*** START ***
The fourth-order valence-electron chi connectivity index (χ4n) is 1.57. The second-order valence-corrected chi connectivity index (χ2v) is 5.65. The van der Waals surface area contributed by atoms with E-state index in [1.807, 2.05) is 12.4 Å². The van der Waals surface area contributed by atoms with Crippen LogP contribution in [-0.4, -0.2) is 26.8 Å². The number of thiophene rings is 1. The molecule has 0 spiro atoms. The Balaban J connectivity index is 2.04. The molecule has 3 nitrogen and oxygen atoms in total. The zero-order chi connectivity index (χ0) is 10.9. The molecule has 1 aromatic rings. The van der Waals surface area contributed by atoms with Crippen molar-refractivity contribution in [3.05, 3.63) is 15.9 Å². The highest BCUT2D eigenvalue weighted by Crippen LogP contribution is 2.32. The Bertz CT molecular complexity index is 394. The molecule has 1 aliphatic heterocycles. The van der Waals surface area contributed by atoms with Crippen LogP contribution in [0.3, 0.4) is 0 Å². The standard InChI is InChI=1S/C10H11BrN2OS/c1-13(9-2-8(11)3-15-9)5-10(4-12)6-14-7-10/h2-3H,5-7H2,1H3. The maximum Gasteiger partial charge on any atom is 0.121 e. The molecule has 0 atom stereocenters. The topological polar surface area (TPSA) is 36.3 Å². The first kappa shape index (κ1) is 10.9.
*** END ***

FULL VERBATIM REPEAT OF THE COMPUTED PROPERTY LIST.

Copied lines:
The fourth-order valence-electron chi connectivity index (χ4n) is 1.57. The second-order valence-corrected chi connectivity index (χ2v) is 5.65. The van der Waals surface area contributed by atoms with E-state index in [1.807, 2.05) is 12.4 Å². The van der Waals surface area contributed by atoms with Crippen LogP contribution in [-0.4, -0.2) is 26.8 Å². The number of thiophene rings is 1. The molecule has 0 spiro atoms. The Balaban J connectivity index is 2.04. The molecule has 3 nitrogen and oxygen atoms in total. The zero-order chi connectivity index (χ0) is 10.9. The molecule has 1 aromatic rings. The van der Waals surface area contributed by atoms with Crippen molar-refractivity contribution in [3.05, 3.63) is 15.9 Å². The highest BCUT2D eigenvalue weighted by Crippen LogP contribution is 2.32. The Bertz CT molecular complexity index is 394. The molecule has 1 aliphatic heterocycles. The van der Waals surface area contributed by atoms with Crippen LogP contribution in [0.3, 0.4) is 0 Å². The standard InChI is InChI=1S/C10H11BrN2OS/c1-13(9-2-8(11)3-15-9)5-10(4-12)6-14-7-10/h2-3H,5-7H2,1H3. The maximum Gasteiger partial charge on any atom is 0.121 e. The molecule has 0 atom stereocenters. The topological polar surface area (TPSA) is 36.3 Å². The first kappa shape index (κ1) is 10.9.